Where will I live?
If you apply for asylum in Germany, federal law requires that you live in an “initial reception center” during the first three to six months. This is a shelter where you share a room with other refugees and receive three meals a day. There will be social workers, interpreters and other staff who are there to help you get oriented in your new surroundings. Because so many refugees arrived in Berlin in 2015, a lot of emergency shelters had to be set up to recieve the new arrivals. As the city of Berlin is completing new refugee accommodation, these emergency shelters are being closed down successively.
After three to six months at a reception center, you are free to move into an apartment. However, there is a shortage of affordable housing in Berlin; as a result, you may only be able to get a room in a collective accommodation for refugees. Collective accommodations are more comfortable than reception centers or emergency shelters, they offer more privacy and you can cook your own meals. If you live in a collective accommodation or a rented apartment, you recieve higher benefit payments because you buy your own food.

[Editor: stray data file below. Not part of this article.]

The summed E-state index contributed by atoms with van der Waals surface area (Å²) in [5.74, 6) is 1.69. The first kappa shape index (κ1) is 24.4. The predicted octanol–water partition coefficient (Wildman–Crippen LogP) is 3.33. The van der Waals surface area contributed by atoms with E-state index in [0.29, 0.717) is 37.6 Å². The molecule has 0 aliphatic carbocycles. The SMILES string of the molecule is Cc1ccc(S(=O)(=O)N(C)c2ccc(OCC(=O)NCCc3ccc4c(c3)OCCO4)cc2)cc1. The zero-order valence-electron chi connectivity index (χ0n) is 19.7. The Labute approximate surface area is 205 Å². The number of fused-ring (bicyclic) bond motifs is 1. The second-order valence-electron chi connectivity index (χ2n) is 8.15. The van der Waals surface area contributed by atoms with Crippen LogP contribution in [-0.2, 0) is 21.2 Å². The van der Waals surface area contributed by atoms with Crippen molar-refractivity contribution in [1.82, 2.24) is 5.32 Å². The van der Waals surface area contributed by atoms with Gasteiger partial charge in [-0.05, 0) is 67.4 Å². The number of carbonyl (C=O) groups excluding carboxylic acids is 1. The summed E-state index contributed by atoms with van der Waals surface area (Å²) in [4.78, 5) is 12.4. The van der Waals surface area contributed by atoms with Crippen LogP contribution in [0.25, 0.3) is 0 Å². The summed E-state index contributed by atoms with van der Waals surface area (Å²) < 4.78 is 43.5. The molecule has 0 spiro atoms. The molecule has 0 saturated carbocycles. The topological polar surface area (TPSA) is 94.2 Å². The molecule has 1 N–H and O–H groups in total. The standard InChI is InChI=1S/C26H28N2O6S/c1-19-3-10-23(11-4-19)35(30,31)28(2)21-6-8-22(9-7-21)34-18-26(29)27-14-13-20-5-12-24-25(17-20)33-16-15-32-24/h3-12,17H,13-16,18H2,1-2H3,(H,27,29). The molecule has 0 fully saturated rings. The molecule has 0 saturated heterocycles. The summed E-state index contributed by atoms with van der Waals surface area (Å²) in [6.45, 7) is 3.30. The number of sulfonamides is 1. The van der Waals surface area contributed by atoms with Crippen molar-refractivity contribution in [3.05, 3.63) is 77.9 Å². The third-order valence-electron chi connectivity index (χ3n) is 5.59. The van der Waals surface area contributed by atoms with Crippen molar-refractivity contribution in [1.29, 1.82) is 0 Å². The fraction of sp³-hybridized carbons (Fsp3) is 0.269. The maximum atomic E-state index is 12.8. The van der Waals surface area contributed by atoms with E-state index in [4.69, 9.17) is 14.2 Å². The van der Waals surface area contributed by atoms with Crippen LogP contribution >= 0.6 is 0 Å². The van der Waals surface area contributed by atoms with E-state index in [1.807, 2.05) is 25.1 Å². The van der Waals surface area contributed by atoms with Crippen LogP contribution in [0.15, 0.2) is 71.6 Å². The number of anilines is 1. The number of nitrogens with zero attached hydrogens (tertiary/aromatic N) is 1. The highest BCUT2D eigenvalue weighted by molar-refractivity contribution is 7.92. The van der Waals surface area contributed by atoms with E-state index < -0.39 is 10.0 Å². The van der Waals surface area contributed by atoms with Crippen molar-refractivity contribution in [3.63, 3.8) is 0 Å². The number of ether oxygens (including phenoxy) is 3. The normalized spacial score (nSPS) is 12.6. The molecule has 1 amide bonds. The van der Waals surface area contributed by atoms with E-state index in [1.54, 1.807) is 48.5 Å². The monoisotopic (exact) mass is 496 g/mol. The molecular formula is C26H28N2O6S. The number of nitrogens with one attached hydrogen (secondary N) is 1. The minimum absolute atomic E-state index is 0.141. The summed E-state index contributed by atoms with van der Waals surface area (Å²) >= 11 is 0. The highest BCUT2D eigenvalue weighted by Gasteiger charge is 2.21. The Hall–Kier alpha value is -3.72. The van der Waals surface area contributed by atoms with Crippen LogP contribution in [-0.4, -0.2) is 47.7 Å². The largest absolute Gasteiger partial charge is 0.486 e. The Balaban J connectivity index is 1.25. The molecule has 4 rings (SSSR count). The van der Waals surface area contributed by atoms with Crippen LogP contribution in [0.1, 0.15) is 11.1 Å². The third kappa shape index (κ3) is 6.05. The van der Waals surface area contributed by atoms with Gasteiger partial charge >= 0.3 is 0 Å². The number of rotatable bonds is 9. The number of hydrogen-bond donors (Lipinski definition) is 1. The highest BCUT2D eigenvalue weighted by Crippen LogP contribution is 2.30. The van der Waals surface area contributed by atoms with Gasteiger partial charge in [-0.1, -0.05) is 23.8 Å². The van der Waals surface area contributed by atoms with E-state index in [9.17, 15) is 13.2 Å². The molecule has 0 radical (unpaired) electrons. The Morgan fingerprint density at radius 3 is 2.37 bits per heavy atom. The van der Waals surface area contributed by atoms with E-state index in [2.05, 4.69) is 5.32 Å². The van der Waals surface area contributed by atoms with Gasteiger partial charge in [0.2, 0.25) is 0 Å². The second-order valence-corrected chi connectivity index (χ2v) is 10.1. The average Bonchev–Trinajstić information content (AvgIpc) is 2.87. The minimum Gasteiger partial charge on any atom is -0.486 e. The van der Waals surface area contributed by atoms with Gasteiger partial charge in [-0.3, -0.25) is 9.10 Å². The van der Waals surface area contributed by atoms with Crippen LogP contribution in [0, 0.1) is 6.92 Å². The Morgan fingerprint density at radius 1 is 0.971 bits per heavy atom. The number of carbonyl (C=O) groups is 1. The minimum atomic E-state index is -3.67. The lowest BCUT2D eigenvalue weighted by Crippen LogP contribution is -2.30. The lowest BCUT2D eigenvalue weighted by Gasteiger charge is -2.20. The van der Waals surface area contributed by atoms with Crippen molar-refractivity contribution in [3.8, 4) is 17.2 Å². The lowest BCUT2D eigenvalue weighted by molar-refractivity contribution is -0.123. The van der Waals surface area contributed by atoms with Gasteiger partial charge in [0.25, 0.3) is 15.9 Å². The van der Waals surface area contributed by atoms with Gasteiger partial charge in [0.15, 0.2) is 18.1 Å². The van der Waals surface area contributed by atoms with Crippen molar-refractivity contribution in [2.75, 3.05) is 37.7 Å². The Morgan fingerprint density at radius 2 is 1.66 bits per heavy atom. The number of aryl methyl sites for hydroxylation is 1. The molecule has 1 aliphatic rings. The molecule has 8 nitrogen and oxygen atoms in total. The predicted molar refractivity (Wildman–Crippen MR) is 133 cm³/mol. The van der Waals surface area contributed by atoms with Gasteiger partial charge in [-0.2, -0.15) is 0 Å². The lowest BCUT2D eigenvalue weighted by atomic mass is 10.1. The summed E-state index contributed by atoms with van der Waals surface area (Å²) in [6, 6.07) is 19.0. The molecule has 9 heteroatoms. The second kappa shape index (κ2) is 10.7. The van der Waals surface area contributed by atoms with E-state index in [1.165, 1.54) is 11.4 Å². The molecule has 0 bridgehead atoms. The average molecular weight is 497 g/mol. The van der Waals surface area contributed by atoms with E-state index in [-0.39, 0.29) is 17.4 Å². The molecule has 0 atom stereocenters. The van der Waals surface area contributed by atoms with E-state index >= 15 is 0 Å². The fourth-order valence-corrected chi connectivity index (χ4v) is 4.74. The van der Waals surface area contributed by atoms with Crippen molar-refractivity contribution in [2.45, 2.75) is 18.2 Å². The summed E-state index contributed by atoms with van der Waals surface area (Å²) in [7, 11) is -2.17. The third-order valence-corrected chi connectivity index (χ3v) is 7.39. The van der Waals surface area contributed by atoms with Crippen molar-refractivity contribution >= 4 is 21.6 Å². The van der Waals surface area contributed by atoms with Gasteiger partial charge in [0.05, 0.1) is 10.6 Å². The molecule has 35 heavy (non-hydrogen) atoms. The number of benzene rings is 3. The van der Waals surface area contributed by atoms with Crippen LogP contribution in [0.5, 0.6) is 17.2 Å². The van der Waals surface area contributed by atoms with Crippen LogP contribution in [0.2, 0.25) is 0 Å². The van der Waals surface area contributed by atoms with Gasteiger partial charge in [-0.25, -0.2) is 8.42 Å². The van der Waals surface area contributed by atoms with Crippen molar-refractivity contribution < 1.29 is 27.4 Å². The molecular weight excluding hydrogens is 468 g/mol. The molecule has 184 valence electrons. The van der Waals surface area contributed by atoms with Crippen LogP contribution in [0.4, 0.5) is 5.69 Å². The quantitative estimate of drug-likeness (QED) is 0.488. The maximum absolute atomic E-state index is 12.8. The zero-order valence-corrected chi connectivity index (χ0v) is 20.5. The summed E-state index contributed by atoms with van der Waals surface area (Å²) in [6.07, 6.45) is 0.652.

Who will help me if I have questions or problems?
The initial reception centers and collective accommodations have a management and staff who can help if you have questions or problems. If you encounter problems in or with your accommodation itself, please contact the management or staff first. If they cannot help you, you can reach out to the social service at LAF to get assistance at LAF_Sozialdienst@LAF.Berlin.de.
If you lose your accommodation, you should go directly to the LAF social benefits center to be allocated a new place to stay. You do not need to make an appointment.
Darwinstr. 14 – 18
Public Entrance: Goslarer Ufer 15
Opening hours: Monday to Friday from 7.30 am to 2 pm
Can I move into an apartment?
After three to six months in an inital reception center or emergency shelter you are free to move into an apartment. It is important to note, however, that there is a shortage of affordable housing in Berlin at the moment. This is why many refugees are living in collective accommodation.
If you do find an apartment and cannot pay the rent yourself, the costs will be assumed by LAF within certain limits.